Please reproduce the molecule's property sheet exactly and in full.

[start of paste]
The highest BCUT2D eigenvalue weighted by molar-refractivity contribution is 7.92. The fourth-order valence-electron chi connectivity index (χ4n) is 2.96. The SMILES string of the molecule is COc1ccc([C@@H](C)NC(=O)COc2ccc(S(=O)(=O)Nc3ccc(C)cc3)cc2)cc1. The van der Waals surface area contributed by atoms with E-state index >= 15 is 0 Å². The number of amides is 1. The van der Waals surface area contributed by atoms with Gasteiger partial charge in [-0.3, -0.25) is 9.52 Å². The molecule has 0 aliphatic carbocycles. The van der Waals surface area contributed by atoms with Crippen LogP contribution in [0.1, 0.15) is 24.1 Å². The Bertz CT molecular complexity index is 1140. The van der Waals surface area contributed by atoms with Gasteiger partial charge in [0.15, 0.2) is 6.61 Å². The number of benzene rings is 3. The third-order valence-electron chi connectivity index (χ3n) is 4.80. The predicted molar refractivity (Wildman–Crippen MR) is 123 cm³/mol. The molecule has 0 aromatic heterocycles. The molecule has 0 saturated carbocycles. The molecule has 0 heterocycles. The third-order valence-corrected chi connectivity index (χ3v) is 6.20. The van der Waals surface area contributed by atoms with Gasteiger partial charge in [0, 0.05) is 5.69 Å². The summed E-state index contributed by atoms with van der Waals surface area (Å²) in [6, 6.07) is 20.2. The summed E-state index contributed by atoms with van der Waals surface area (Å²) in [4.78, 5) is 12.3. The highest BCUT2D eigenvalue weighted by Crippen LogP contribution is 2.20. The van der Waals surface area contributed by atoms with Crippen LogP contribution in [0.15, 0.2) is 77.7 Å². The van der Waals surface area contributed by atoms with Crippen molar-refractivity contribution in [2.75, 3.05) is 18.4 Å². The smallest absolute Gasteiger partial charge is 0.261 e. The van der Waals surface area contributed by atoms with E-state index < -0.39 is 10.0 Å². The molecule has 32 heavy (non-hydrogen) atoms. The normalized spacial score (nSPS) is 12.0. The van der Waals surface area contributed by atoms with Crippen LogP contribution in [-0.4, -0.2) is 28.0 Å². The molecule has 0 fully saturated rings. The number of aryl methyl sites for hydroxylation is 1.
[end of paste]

The highest BCUT2D eigenvalue weighted by molar-refractivity contribution is 7.92. The fourth-order valence-electron chi connectivity index (χ4n) is 2.96. The SMILES string of the molecule is COc1ccc([C@@H](C)NC(=O)COc2ccc(S(=O)(=O)Nc3ccc(C)cc3)cc2)cc1. The van der Waals surface area contributed by atoms with E-state index >= 15 is 0 Å². The number of amides is 1. The van der Waals surface area contributed by atoms with Gasteiger partial charge in [-0.3, -0.25) is 9.52 Å². The molecule has 0 aliphatic carbocycles. The van der Waals surface area contributed by atoms with Crippen LogP contribution in [0.1, 0.15) is 24.1 Å². The Bertz CT molecular complexity index is 1140. The van der Waals surface area contributed by atoms with Gasteiger partial charge in [0.15, 0.2) is 6.61 Å². The number of benzene rings is 3. The third-order valence-electron chi connectivity index (χ3n) is 4.80. The predicted molar refractivity (Wildman–Crippen MR) is 123 cm³/mol. The molecule has 0 aromatic heterocycles. The molecule has 0 saturated carbocycles. The molecule has 0 heterocycles. The third-order valence-corrected chi connectivity index (χ3v) is 6.20. The van der Waals surface area contributed by atoms with Gasteiger partial charge in [0, 0.05) is 5.69 Å². The summed E-state index contributed by atoms with van der Waals surface area (Å²) in [6, 6.07) is 20.2. The summed E-state index contributed by atoms with van der Waals surface area (Å²) in [4.78, 5) is 12.3. The highest BCUT2D eigenvalue weighted by Crippen LogP contribution is 2.20. The van der Waals surface area contributed by atoms with Crippen LogP contribution in [0.15, 0.2) is 77.7 Å². The van der Waals surface area contributed by atoms with Crippen molar-refractivity contribution in [2.75, 3.05) is 18.4 Å². The smallest absolute Gasteiger partial charge is 0.261 e. The van der Waals surface area contributed by atoms with E-state index < -0.39 is 10.0 Å². The molecule has 32 heavy (non-hydrogen) atoms. The normalized spacial score (nSPS) is 12.0. The van der Waals surface area contributed by atoms with Crippen LogP contribution in [-0.4, -0.2) is 28.0 Å². The molecule has 0 fully saturated rings. The number of aryl methyl sites for hydroxylation is 1.